On Aug.8, 2020, Wei Zhang's group published 'A neural circuit encoding mating states tunes defensive behavior in Drosophila' in Nature Communications.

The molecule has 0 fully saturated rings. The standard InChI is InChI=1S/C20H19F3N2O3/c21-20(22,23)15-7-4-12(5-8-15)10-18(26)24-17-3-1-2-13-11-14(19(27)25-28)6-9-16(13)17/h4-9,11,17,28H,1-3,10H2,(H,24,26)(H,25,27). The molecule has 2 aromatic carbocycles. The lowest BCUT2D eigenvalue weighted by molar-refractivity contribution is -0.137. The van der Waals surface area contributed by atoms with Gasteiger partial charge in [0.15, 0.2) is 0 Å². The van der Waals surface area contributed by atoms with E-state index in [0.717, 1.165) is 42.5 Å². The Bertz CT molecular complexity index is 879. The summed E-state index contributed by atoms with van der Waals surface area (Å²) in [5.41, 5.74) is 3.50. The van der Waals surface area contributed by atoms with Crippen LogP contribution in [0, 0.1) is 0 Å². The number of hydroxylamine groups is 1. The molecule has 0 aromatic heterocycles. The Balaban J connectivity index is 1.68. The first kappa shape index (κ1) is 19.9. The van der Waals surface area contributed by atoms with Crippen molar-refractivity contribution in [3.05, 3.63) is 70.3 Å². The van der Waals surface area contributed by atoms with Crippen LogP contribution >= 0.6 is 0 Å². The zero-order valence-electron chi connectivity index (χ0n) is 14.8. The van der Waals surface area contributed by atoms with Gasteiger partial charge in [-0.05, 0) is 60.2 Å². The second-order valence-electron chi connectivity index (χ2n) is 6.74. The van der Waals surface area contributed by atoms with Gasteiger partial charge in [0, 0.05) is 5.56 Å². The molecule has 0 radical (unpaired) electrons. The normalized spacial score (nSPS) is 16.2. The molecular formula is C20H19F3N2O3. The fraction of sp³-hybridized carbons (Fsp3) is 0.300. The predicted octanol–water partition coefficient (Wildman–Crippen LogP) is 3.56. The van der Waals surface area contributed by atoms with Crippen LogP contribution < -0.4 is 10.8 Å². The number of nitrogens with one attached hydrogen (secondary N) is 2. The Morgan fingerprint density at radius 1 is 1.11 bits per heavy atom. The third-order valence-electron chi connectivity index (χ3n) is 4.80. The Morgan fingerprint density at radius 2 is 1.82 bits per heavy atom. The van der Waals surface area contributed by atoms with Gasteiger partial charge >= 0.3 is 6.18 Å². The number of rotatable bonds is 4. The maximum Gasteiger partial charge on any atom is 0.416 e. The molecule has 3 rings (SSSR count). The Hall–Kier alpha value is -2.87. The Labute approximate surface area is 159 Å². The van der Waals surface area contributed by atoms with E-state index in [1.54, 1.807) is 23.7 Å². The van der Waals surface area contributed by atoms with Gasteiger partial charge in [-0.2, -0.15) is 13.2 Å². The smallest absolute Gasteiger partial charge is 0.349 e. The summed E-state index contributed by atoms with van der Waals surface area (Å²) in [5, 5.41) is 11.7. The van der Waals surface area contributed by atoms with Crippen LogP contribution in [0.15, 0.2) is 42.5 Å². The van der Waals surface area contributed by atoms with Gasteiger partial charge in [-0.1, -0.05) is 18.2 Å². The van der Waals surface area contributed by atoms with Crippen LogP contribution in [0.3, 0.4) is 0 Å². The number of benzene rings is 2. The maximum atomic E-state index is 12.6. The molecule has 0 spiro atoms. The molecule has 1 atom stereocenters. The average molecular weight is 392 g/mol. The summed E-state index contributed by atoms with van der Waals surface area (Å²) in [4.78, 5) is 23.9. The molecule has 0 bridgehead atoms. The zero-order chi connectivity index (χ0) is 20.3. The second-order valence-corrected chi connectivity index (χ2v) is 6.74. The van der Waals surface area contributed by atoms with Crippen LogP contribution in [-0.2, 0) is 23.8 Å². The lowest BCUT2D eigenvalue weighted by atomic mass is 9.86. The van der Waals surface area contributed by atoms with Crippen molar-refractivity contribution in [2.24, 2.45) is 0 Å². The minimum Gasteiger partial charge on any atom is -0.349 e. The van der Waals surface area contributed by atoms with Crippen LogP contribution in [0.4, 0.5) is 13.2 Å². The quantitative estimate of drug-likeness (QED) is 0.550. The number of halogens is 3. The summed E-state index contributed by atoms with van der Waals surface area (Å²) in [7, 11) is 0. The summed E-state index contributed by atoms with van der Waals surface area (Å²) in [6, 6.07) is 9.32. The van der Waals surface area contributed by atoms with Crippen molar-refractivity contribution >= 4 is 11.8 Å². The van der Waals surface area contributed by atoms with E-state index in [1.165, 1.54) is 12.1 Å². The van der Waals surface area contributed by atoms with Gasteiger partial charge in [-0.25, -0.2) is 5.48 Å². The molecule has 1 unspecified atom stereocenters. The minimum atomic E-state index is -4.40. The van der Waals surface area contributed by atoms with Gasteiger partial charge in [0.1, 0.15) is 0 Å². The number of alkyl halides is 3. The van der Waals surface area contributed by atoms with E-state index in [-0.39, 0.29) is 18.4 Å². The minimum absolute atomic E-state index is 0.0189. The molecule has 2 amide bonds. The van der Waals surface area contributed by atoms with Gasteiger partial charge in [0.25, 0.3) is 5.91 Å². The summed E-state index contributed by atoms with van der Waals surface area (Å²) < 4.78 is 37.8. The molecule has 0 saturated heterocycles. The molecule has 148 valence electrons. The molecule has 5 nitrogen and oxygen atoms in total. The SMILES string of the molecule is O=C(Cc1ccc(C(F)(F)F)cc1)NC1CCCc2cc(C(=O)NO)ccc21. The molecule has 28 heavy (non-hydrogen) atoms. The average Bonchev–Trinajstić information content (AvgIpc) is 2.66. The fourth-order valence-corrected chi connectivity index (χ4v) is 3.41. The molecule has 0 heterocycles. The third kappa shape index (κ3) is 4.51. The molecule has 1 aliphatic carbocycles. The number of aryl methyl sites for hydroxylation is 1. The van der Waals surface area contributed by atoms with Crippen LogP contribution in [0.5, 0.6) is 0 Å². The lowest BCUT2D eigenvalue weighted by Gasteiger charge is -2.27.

Social context can dampen or amplify the perception of touch, and touch in turn conveys nuanced social information. However, the neural mechanism behind social regulation of mechanosensation is largely elusive. Here we report that fruit flies exhibit a strong defensive response to mechanical stimuli to their wings. In contrast, virgin female flies being courted by a male show a compromised defensive response to the stimuli, but following mating the response is enhanced. This state-dependent switch is mediated by a functional reconfiguration of a neural circuit labelled with the Tmc-L gene in the ventral nerve cord. The circuit receives excitatory inputs from peripheral mechanoreceptors and coordinates the defensive response. While male cues suppress it via a doublesex (dsx) neuronal pathway, mating sensitizes it by stimulating a group of uterine neurons and consequently activating a leucokinin-dependent pathway. Such a modulation is crucial for the balance between defense against body contacts and sexual receptivity.